The American River Watershed Institute’s Community Demonstration Project was funded in part by the Sierra Nevada Alliance through a 319h grant from theUnited States Environmental Protection Agency pursuant to Agreement No. C997204-02-0 to address Non-point Source Issues in the watershed. Placer High School, the Tahoe National Forest-American River Ranger District, and the Placer County Resource Conservation District were additional cooperators in this project.
The Community Demonstration Project was conceived during conversations between the ARWI board and Rich Johnson, who at the time was District Ranger in the American River Ranger District (ARRD-formerly the Foresthill Ranger District). Ranger Johnson suggested that, in the wake of the Star Fire of 2001, ARWI develop a photo-documentation project to track the forest’s recovery, especially in light of the fire-fighting and forest restoration activities of the USFS.
ARWI has renovated, and maintains and operates a ‘dam-keeper’s’ cottage adjacent to French Meadows Reservoir. The building was originally constructed as part of the Middle Fork Project by Placer County and the Placer County Water Agency. The building was sold to the USFS and the USFS has established a Special Use Permit with the Placer County Resource Conservation District, passing though the restoration, maintenance, and operation of the site to the American River Watershed Institute. This education and research facility sits in the middle of the Star Fire footprint and is a logical place from which to study the fire and other aspects of the watershed.
Sediment is the pollutant of concern in the Middle Fork American River. Sediment-loading of waterways typically occurs following wildland fires. Direct Measurement of sediment delivery to a watercourse is accomplished by a variety of field techniques. Ranger Johnson suggested that an ARWI field course, offered in cooperation with the local Placer Union High School District and Sierra Community College, be designed to indirectly measure the potential for sediment to be dislodged from the forest floor, and thus be available for transport to watercourses.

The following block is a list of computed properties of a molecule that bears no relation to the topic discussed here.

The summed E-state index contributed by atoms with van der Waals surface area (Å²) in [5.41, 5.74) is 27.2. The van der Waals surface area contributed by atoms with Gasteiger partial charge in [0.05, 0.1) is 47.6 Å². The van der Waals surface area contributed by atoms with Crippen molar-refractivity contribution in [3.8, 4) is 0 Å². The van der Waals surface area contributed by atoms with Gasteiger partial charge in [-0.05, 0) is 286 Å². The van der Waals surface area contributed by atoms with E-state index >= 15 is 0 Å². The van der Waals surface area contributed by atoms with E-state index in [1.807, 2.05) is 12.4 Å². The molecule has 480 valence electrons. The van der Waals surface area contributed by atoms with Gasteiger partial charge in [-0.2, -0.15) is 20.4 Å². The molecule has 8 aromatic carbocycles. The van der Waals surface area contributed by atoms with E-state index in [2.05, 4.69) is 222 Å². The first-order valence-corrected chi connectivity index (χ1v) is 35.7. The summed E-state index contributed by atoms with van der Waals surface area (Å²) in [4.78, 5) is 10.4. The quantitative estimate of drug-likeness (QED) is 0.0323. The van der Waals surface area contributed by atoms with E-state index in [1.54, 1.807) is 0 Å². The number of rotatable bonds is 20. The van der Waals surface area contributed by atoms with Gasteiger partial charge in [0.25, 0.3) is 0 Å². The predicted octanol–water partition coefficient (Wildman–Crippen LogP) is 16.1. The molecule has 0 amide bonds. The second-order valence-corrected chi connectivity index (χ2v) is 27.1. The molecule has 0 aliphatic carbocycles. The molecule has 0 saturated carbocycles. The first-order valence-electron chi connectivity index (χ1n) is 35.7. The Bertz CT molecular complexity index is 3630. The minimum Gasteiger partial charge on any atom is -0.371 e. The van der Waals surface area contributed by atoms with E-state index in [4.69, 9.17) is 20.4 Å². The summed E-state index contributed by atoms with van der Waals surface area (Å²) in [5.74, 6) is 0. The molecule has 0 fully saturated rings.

Discussions and field trips to the Star Fire with ARWI and USFS scientists identified general forest ‘burn’ categories that are evident to the eye and that would serve as reference sites for the photodocumentation project. Three sites were identified:
Sites that were easily accessible by public and forest service roads, that were in short driving distance from the French Meadows facility, and that were safe for student teams to photograph, and for visitors to hike, were chosen with advice from the USFS-ARRD.
Picking the actual photo-locations was done using a randomizing selection process. It was decided not to establish landmarked photo points because restoration work was ongoing; posts and tree-medallions would interfere with the work. So,general areas alongside the access roads were selected, along each of which a one hundred meter tape was stretched. Randomly selected points along this tape were selected to run another one hundred meter tape at a right angle, out into the timber stand, alongside which the ten photograph points were (again randomly) selected.
The photographs are standardized one-quarter square meter areas photographed with a four megapixel camera from a height adequate to capture the entire quadrate. Ten sites were selected for each transect. Multiple transects were photographed by different teams of the students enrolled in the school courses. Five of the ten photosites are of only the forest floor. At the alternating five sites, the forest floor was photographed, as was the canopy directly above the site. At the fifty-meter mark along each transect, photographs were made in the cardinal (magnetic) directions.
The selection of the photopoints in each forest-burn-type thus vary from year to year, but thereby capture the nature of the forest and the forest floor in such a way as to reduce subjectivity.
Successes of the project include
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